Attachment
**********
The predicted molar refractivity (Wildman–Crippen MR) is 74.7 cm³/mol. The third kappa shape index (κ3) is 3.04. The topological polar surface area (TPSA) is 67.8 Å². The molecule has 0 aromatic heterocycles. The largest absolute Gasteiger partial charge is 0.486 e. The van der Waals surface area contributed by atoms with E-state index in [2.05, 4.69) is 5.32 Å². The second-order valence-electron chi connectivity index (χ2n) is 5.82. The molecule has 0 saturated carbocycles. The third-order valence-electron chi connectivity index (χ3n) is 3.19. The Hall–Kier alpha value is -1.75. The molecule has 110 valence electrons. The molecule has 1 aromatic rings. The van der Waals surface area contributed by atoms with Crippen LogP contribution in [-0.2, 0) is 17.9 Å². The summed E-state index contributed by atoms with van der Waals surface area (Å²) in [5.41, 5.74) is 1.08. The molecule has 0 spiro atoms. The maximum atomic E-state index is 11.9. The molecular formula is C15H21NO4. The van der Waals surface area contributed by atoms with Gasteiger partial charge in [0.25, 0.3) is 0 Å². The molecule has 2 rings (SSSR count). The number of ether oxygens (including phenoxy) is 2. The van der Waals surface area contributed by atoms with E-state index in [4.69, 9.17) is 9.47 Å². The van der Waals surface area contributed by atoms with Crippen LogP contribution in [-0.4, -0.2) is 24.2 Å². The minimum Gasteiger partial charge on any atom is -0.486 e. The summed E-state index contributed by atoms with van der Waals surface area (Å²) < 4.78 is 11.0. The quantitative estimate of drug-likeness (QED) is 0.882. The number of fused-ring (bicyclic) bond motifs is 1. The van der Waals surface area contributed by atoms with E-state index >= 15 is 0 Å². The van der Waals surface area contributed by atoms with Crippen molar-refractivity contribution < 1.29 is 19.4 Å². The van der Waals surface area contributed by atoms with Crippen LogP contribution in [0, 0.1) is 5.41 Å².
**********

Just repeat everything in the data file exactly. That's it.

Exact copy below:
The predicted molar refractivity (Wildman–Crippen MR) is 74.7 cm³/mol. The third kappa shape index (κ3) is 3.04. The topological polar surface area (TPSA) is 67.8 Å². The molecule has 0 aromatic heterocycles. The largest absolute Gasteiger partial charge is 0.486 e. The van der Waals surface area contributed by atoms with E-state index in [2.05, 4.69) is 5.32 Å². The second-order valence-electron chi connectivity index (χ2n) is 5.82. The molecule has 0 saturated carbocycles. The third-order valence-electron chi connectivity index (χ3n) is 3.19. The Hall–Kier alpha value is -1.75. The molecule has 110 valence electrons. The molecule has 1 aromatic rings. The van der Waals surface area contributed by atoms with Crippen LogP contribution in [-0.2, 0) is 17.9 Å². The summed E-state index contributed by atoms with van der Waals surface area (Å²) in [5.41, 5.74) is 1.08. The molecule has 0 spiro atoms. The maximum atomic E-state index is 11.9. The molecular formula is C15H21NO4. The van der Waals surface area contributed by atoms with Gasteiger partial charge in [0.25, 0.3) is 0 Å². The molecule has 2 rings (SSSR count). The number of ether oxygens (including phenoxy) is 2. The van der Waals surface area contributed by atoms with E-state index in [4.69, 9.17) is 9.47 Å². The van der Waals surface area contributed by atoms with Crippen LogP contribution in [-0.4, -0.2) is 24.2 Å². The minimum Gasteiger partial charge on any atom is -0.486 e. The summed E-state index contributed by atoms with van der Waals surface area (Å²) < 4.78 is 11.0. The quantitative estimate of drug-likeness (QED) is 0.882. The number of fused-ring (bicyclic) bond motifs is 1. The van der Waals surface area contributed by atoms with E-state index >= 15 is 0 Å². The van der Waals surface area contributed by atoms with Crippen molar-refractivity contribution < 1.29 is 19.4 Å². The van der Waals surface area contributed by atoms with Crippen LogP contribution in [0, 0.1) is 5.41 Å².